Updated curriculum launched for Cayman’s primary schools

Education Minister Juliana O'Connor-Connolly addresses Cayman's teachers at the annual educators' welcome. - Photo: Submitted

A new curriculum with a greater focus on science and technology is being introduced in Cayman’s primary schools this year.

The changes are modelled on England’s new national curriculum introduced in 2014. A local ‘implementation team’ has worked for the last several years to adapt that document for Cayman’s students.

The curriculum includes a localised ‘social studies’ programme with a focus on Caymanian culture, history and citizenship.

Details were unveiled at the annual educator’s welcome for the entire teaching body of the Cayman Islands held at John Gray High School on Monday.

With the exception of government’s own television channel, media were not invited to the event, but a press release was issued Thursday by public relations firm Massive Media.

According to the release, Education Minister Juliana O’Connor-Connolly said at the event that government had spent around $1 million on tools associated with implementing the new curriculum, including “power maths”, a learning tool for teachers that aims to make maths fun.

She is quoted as saying, “We have also conducted additional training for all our teachers. We are truly excited about the implementation of the new curriculum for the upcoming school year.”

The minister said there had also been investment in resources, including computers for teachers and more textbooks. She said she was also working to secure funding for science coaches in primary schools.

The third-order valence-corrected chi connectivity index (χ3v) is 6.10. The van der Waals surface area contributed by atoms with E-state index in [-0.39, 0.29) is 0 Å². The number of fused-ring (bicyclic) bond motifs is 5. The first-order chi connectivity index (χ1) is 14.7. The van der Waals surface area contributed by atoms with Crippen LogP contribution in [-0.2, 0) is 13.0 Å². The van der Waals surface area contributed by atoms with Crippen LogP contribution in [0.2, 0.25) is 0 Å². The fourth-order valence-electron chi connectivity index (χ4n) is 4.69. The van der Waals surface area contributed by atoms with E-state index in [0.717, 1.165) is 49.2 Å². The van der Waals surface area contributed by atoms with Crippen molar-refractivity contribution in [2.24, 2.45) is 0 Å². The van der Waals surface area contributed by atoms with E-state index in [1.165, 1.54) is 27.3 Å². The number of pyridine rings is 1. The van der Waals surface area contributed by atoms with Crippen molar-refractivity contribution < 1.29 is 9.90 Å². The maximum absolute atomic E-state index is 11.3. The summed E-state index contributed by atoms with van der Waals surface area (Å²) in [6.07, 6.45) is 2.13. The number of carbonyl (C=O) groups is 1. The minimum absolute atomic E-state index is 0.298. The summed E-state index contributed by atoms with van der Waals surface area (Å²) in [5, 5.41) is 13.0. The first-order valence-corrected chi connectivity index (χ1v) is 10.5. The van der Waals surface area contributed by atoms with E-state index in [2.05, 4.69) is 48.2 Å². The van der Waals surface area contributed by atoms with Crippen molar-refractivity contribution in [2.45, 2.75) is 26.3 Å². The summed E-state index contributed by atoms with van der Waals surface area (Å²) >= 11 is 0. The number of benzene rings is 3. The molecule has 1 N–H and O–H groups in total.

Tammy Hopkins, acting director in the Department of Education Services, described the drafting of the new curriculum as an “intense journey” that had involved extensive collaboration between officials and teachers. She said it had been derived from the English schools curriculum.

“We reviewed the English National Curriculum for suitability for the Cayman Islands to include local elements, alignment, additions or amendments,” she said.

Hopkins also welcomed 80 new teachers to the public school system at the event, attended by some 700 local educators.

The press release includes few specifics, but indicates that the new curriculum has a “forward-thinking STEM and computer science focus, as well as an enhanced, localized social studies curriculum”.

It adds that the new curriculum includes English, mathematics, science, art and design, computing, design and technology, Spanish, life skills, music, physical education and religious education.

Changes in England

The 2014 changes to the curriculum for English schools, on which the Cayman document is based, were presented with an aim to intensify the focus on core subjects such as English, maths and science.

According to a BBC report at the time, “The government says the new curriculum does not tell teachers how to teach, but concentrates on the essential knowledge and skills every child should have, so that teachers have the freedom to shape the curriculum to their pupils’ needs.”

According to the BBC, the curriculum includes more ambitious learning targets in maths, including, for example, the specific goal that all children should know their 12 times table by age 9.

The new UK computing curriculum also requires pupils to learn how to write code.

It’s not clear at this point if those targets were carried over to the Cayman curriculum.